One hotel put raw meat on a cookie sheet, then left it on a bed overnight. (This was not an effective way to catch bedbugs.)
Another property instructed staff to refer to the insects as “ticks” rather than “bedbugs,” because somehow ticks were less frightening. (This was not an effective way to reassure creeped-out guests.)
And in 2008, the Tropicana offered staff $25 for every bedbug captured and delivered—dead or alive, presumably.
It’s that final example—the bedbug bounty—that UNLV professor Christian Hardigree calls a smart response to a growing problem. Hardigree is a bedbug litigation expert, an attorney who, in the past three years, has spoken about bedbugs at 35 trade conferences, worked numerous bedbug court cases and advised everyone from pest-control companies to cruise ships on the management and mitigation of bedbug problems.
It’s a growth business. Some entomologists predict that 50 percent of American households will be infected with in the next decade, if not sooner. The insects—which can be small as a poppy seed or, filled with blood, big as a typed Times New Roman “O”—forced two New York City Abercrombie & Fitch stores to shut down in July; it was the latest fiasco in a city that’s seen bedbug complaints swell more than 50 percent since 2008, prompting civic players to declare war on bedbugs last month.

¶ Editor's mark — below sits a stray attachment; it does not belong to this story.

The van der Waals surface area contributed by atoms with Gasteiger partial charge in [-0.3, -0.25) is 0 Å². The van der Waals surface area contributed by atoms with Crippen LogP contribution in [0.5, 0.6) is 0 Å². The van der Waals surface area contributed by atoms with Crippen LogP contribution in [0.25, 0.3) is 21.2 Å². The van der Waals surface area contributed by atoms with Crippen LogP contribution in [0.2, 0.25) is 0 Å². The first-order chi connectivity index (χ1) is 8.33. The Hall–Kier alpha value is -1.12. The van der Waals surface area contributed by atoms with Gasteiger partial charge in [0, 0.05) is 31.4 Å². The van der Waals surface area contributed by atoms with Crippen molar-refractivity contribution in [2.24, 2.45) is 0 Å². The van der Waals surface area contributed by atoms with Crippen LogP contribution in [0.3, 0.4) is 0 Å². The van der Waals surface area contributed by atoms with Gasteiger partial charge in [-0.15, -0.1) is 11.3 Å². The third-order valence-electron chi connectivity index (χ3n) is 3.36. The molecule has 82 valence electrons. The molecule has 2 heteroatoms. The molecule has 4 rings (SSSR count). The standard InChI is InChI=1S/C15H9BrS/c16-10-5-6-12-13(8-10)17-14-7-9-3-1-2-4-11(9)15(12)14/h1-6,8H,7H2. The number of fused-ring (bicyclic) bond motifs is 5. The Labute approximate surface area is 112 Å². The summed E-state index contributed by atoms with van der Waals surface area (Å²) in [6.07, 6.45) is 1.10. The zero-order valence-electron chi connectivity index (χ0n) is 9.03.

At the rate bedbugs reproduce, one is enough to start an infestation. Worse, they can go for months without a “blood meal” and are good travelers (aiding their spread across the U.S., despite being almost eradicated through DDT use after World War II.) And cleanliness has nothing to do with it. Bedbugs can live anywhere.
“Vegas,” Hardigree says, being discreet, “is not immune.”